COVID-19: UK Scientists Track Genetic Code and Mutations

Nicky Broyd

March 23, 2020

A £20m UK genome sequencing alliance has been formed to map the spread of coronavirus and virus mutations.

The COVID-19 Genomics UK Consortium (COG-UK) involves the NHS, public health agencies, and academic institutions.

The aim is to provide large-scale, rapid sequencing of the viral genome. Findings will be shared with the NHS and the Government.

The sequencing network centres include Belfast, Birmingham, Cambridge, Cardiff, Edinburgh, Exeter, Glasgow, Liverpool, London, Norwich, Nottingham, Oxford, and Sheffield, as well as the Wellcome Trust Sanger Institute.

Guiding Treatments

In a news release, Government Chief Scientific Adviser, Sir Patrick Vallance said: "Genomic sequencing will help us understand COVID-19 and its spread. It can also help guide treatments in the future and see the impact of interventions."

Professor Fiona Watt, executive chair of the Medical Research Council, added: "We are now applying specialist expertise in our fight to slow the spread of coronavirus and accelerate treatments for those affected.
"The ambitious and coordinated response of our research community to the COVID-19 challenge is remarkable."

Real Insights

Professor Paul Klenerman, group head and consultant physician, Nuffield Department of Medicine, University of Oxford, is among experts involved in the work commenting via the Science Media Centre. "Sequencing virus genomes at scale can give us real insights into how the virus evolves in real time," he said.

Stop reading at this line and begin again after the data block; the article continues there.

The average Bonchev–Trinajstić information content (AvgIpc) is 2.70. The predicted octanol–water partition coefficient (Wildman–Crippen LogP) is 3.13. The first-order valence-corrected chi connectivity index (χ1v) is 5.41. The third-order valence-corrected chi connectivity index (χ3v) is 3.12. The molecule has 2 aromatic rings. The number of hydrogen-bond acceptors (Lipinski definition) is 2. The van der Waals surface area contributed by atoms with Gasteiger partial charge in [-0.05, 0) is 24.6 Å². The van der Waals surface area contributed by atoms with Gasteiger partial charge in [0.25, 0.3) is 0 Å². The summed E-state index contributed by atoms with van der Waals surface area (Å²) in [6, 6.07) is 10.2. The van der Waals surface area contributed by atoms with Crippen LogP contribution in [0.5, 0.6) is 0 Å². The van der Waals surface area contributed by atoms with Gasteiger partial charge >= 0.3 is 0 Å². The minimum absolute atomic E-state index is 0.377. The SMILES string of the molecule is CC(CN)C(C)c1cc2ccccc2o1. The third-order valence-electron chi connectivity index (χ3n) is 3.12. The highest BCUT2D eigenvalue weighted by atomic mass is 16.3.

"If there is variability in key parts of the virus, it would be incredibly important for vaccine design."

Nick Loman, professor of microbial genomics and bioinformatics, University of Birmingham, said: "Right now the important questions we can help answer with sequencing are to help understand the role of international importations into the UK versus local spread within and between regions of the UK. 

"As more interventions, both pharmaceutical and otherwise are used, we can see the effect of these on the population of viruses and work out how effective they are. Finally we can start to estimate the true real size of the pandemic bearing in mind there are likely to be large numbers of cases that we are unable to detect."


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